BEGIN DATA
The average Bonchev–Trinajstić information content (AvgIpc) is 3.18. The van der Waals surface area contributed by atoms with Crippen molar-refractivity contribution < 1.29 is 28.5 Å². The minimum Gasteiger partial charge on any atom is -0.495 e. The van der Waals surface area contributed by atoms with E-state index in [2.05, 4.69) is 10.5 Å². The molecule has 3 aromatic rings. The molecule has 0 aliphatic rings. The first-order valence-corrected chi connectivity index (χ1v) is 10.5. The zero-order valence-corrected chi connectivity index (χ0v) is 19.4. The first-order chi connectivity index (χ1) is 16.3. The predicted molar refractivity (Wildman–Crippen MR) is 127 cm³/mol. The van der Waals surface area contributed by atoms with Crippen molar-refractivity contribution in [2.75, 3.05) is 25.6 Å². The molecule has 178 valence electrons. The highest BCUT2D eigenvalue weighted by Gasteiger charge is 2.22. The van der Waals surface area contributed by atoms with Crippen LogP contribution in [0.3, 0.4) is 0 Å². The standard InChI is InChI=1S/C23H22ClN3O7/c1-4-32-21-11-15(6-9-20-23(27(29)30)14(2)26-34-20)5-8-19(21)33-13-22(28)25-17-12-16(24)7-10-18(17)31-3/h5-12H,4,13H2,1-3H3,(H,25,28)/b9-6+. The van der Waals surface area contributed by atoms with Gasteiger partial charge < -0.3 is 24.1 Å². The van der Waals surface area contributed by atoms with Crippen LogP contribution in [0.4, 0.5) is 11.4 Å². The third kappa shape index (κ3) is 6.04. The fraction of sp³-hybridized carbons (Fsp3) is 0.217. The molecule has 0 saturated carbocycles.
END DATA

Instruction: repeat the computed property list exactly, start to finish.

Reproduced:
The average Bonchev–Trinajstić information content (AvgIpc) is 3.18. The van der Waals surface area contributed by atoms with Crippen molar-refractivity contribution < 1.29 is 28.5 Å². The minimum Gasteiger partial charge on any atom is -0.495 e. The van der Waals surface area contributed by atoms with E-state index in [2.05, 4.69) is 10.5 Å². The molecule has 3 aromatic rings. The molecule has 0 aliphatic rings. The first-order valence-corrected chi connectivity index (χ1v) is 10.5. The zero-order valence-corrected chi connectivity index (χ0v) is 19.4. The first-order chi connectivity index (χ1) is 16.3. The predicted molar refractivity (Wildman–Crippen MR) is 127 cm³/mol. The van der Waals surface area contributed by atoms with Crippen molar-refractivity contribution in [2.75, 3.05) is 25.6 Å². The molecule has 178 valence electrons. The highest BCUT2D eigenvalue weighted by Gasteiger charge is 2.22. The van der Waals surface area contributed by atoms with Crippen LogP contribution in [0.3, 0.4) is 0 Å². The standard InChI is InChI=1S/C23H22ClN3O7/c1-4-32-21-11-15(6-9-20-23(27(29)30)14(2)26-34-20)5-8-19(21)33-13-22(28)25-17-12-16(24)7-10-18(17)31-3/h5-12H,4,13H2,1-3H3,(H,25,28)/b9-6+. The van der Waals surface area contributed by atoms with Gasteiger partial charge < -0.3 is 24.1 Å². The van der Waals surface area contributed by atoms with Crippen LogP contribution in [0.4, 0.5) is 11.4 Å². The third kappa shape index (κ3) is 6.04. The fraction of sp³-hybridized carbons (Fsp3) is 0.217. The molecule has 0 saturated carbocycles.